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Excavating Bavarian “pub paintings” in Bologna

The story of starting an Italian pub crawl with a Bavarian pub in Bologna.

(The mentioned pubs: Ein Prosit, Bologna)

I arrived to Bologna by train. The surroundings of the railway station are like anywhere else; the very first impressions didn’t seem to be a proper fridge magnet material. Beggars were sleeping on the edge of the fountain right at the exit. The alert ones immediately set off for the rolling luggage bags and the easy prey looking tourist-alike person, who stopped to take a selfie with the station, namely towards me. I did not actually mind that, it had its own charisma. For the price of a blurred selfie, I managed to get away of them in the crossroads. Meanwhile in the 9PM dusk, the illuminating contours of a “BAR” label immediately seduced me to have my very first Bologna Pubtourist experience. At the end I rather decided to first leave my luggage in the hostel and return relieved, only with the keys in my pocket. I took the right decision. By the way, the city is full of neon light BAR labels as if they were international logos, mostly hanging upright in green and pink colours.

 The Italians did not seem to use different words for a pub other than calling them simply bars. That is completely common and comfortable, they don’t prettify it. Though, they lump together bars of different standards, they do call them very rarely a “birreria” (brasserie in Italian) and even less often label them as a bistro. Even the places which sell coffee and alcohol in the same amount are often labelled as bars. Yet despite the terminology, there are barely any bar chairs which differs from the globally used bar culture. I visited in total fifteen bars in Bologna and Padova in these days and I could only find bar chairs in three of them. And two of those represented another nation’s bar style. Let’s start with the first one. This is how I got there:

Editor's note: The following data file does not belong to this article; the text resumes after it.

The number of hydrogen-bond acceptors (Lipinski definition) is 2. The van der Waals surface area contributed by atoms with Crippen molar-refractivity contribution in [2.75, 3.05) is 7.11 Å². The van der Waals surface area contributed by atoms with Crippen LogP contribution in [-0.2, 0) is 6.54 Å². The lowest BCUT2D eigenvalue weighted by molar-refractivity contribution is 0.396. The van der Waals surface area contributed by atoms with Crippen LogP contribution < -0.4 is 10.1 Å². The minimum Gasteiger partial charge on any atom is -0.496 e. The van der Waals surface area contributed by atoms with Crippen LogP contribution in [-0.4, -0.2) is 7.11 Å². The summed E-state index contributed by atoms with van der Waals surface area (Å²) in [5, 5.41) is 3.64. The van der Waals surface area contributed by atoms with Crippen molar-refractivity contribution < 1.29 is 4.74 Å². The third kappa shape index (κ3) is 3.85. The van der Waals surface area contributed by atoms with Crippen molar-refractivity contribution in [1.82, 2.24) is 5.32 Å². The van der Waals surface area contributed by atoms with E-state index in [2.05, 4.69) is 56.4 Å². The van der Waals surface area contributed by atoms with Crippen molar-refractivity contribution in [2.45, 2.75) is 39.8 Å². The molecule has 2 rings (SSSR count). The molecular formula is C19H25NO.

The hostel approximately was about a ten-minute walk from the railway station and the place to pick up the key was within the distance of another two minutes. Hm, that is four minutes back and forth! After a quick mental arithmetic, I felt impatient enough to find the first toilet only after leaving my stuff in the accommodation, especially that the more than a hundred years old cobble stones made it even more difficult to run quickly through the way in the company of my faithful friend, the wheeled luggage. I faced a mutant roundabout where I could use the pedestrian crossing in an L-shape (wow!). Meanwhile, I was checking the venues hiding under the famous arcades and looking for one that seemingly promised to offer a 3 in 1 deal with a neat toilet, nice atmosphere and opportunity to charge my phone. I did not want to start my Italian pub crawl with exploring a Bavarian pub but I did not have time to be too picky at that very moment. And when you see such a huge Bavarian sausage, and so many Bavarian beer mugs in the window, there is not much hope left not to be that Bavarian, but Italian.